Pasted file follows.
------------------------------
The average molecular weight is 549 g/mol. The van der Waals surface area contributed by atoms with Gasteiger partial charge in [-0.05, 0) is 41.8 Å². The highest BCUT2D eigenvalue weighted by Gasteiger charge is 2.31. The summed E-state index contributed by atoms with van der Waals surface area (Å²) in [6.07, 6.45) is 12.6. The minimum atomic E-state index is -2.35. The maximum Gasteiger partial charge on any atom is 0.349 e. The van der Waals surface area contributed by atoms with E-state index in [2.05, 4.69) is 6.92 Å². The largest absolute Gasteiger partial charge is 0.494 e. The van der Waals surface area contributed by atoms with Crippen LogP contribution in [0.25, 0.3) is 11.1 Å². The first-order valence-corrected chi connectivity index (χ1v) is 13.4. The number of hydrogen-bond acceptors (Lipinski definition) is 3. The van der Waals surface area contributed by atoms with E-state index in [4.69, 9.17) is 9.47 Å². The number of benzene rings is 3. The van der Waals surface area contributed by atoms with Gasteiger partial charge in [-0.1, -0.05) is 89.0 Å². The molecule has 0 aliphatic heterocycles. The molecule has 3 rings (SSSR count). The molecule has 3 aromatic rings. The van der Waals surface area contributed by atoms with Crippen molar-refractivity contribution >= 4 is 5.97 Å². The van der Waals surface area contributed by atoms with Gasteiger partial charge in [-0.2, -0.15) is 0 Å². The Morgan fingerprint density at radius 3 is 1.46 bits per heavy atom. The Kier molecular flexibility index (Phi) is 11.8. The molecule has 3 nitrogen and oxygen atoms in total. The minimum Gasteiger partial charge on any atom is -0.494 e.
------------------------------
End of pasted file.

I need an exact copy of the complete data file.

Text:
The average molecular weight is 549 g/mol. The van der Waals surface area contributed by atoms with Gasteiger partial charge in [-0.05, 0) is 41.8 Å². The highest BCUT2D eigenvalue weighted by Gasteiger charge is 2.31. The summed E-state index contributed by atoms with van der Waals surface area (Å²) in [6.07, 6.45) is 12.6. The minimum atomic E-state index is -2.35. The maximum Gasteiger partial charge on any atom is 0.349 e. The van der Waals surface area contributed by atoms with E-state index in [2.05, 4.69) is 6.92 Å². The largest absolute Gasteiger partial charge is 0.494 e. The van der Waals surface area contributed by atoms with Crippen LogP contribution in [0.25, 0.3) is 11.1 Å². The first-order valence-corrected chi connectivity index (χ1v) is 13.4. The number of hydrogen-bond acceptors (Lipinski definition) is 3. The van der Waals surface area contributed by atoms with E-state index in [4.69, 9.17) is 9.47 Å². The number of benzene rings is 3. The van der Waals surface area contributed by atoms with Gasteiger partial charge in [-0.1, -0.05) is 89.0 Å². The molecule has 0 aliphatic heterocycles. The molecule has 3 rings (SSSR count). The molecule has 3 aromatic rings. The van der Waals surface area contributed by atoms with Crippen molar-refractivity contribution >= 4 is 5.97 Å². The van der Waals surface area contributed by atoms with Gasteiger partial charge in [-0.2, -0.15) is 0 Å². The Morgan fingerprint density at radius 3 is 1.46 bits per heavy atom. The Kier molecular flexibility index (Phi) is 11.8. The molecule has 3 nitrogen and oxygen atoms in total. The minimum Gasteiger partial charge on any atom is -0.494 e.